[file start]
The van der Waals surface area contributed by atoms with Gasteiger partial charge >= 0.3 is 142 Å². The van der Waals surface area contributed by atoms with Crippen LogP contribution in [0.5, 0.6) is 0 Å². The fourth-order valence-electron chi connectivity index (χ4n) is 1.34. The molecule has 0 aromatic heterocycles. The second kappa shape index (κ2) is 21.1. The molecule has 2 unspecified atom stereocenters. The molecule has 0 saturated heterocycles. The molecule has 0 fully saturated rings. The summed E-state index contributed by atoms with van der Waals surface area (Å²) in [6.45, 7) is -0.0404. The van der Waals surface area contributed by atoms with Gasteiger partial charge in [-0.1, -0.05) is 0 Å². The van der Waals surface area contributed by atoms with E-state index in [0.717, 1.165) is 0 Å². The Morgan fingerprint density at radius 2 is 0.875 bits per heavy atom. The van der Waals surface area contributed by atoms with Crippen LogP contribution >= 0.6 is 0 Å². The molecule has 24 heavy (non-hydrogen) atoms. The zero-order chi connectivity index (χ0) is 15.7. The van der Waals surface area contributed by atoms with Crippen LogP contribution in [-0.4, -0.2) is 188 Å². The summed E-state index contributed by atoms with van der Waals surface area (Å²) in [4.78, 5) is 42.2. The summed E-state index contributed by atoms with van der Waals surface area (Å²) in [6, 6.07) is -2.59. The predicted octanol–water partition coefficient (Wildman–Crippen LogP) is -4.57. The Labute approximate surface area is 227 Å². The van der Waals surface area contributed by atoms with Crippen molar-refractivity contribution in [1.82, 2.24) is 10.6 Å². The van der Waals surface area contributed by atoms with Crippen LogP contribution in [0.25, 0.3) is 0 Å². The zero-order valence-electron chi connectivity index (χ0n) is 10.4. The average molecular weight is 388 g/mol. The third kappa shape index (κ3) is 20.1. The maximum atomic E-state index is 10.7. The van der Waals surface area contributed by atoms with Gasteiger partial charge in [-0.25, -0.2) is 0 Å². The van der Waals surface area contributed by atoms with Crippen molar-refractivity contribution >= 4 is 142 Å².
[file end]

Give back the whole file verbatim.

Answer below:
The van der Waals surface area contributed by atoms with Gasteiger partial charge >= 0.3 is 142 Å². The van der Waals surface area contributed by atoms with Crippen LogP contribution in [0.5, 0.6) is 0 Å². The fourth-order valence-electron chi connectivity index (χ4n) is 1.34. The molecule has 0 aromatic heterocycles. The second kappa shape index (κ2) is 21.1. The molecule has 2 unspecified atom stereocenters. The molecule has 0 saturated heterocycles. The molecule has 0 fully saturated rings. The summed E-state index contributed by atoms with van der Waals surface area (Å²) in [6.45, 7) is -0.0404. The van der Waals surface area contributed by atoms with Gasteiger partial charge in [-0.1, -0.05) is 0 Å². The van der Waals surface area contributed by atoms with E-state index in [0.717, 1.165) is 0 Å². The Morgan fingerprint density at radius 2 is 0.875 bits per heavy atom. The van der Waals surface area contributed by atoms with Crippen LogP contribution >= 0.6 is 0 Å². The molecule has 24 heavy (non-hydrogen) atoms. The zero-order chi connectivity index (χ0) is 15.7. The van der Waals surface area contributed by atoms with Crippen LogP contribution in [-0.4, -0.2) is 188 Å². The summed E-state index contributed by atoms with van der Waals surface area (Å²) in [4.78, 5) is 42.2. The summed E-state index contributed by atoms with van der Waals surface area (Å²) in [6, 6.07) is -2.59. The predicted octanol–water partition coefficient (Wildman–Crippen LogP) is -4.57. The Labute approximate surface area is 227 Å². The van der Waals surface area contributed by atoms with Crippen molar-refractivity contribution in [1.82, 2.24) is 10.6 Å². The van der Waals surface area contributed by atoms with Crippen LogP contribution in [0.25, 0.3) is 0 Å². The zero-order valence-electron chi connectivity index (χ0n) is 10.4. The average molecular weight is 388 g/mol. The third kappa shape index (κ3) is 20.1. The maximum atomic E-state index is 10.7. The van der Waals surface area contributed by atoms with Gasteiger partial charge in [-0.25, -0.2) is 0 Å². The van der Waals surface area contributed by atoms with Crippen molar-refractivity contribution >= 4 is 142 Å².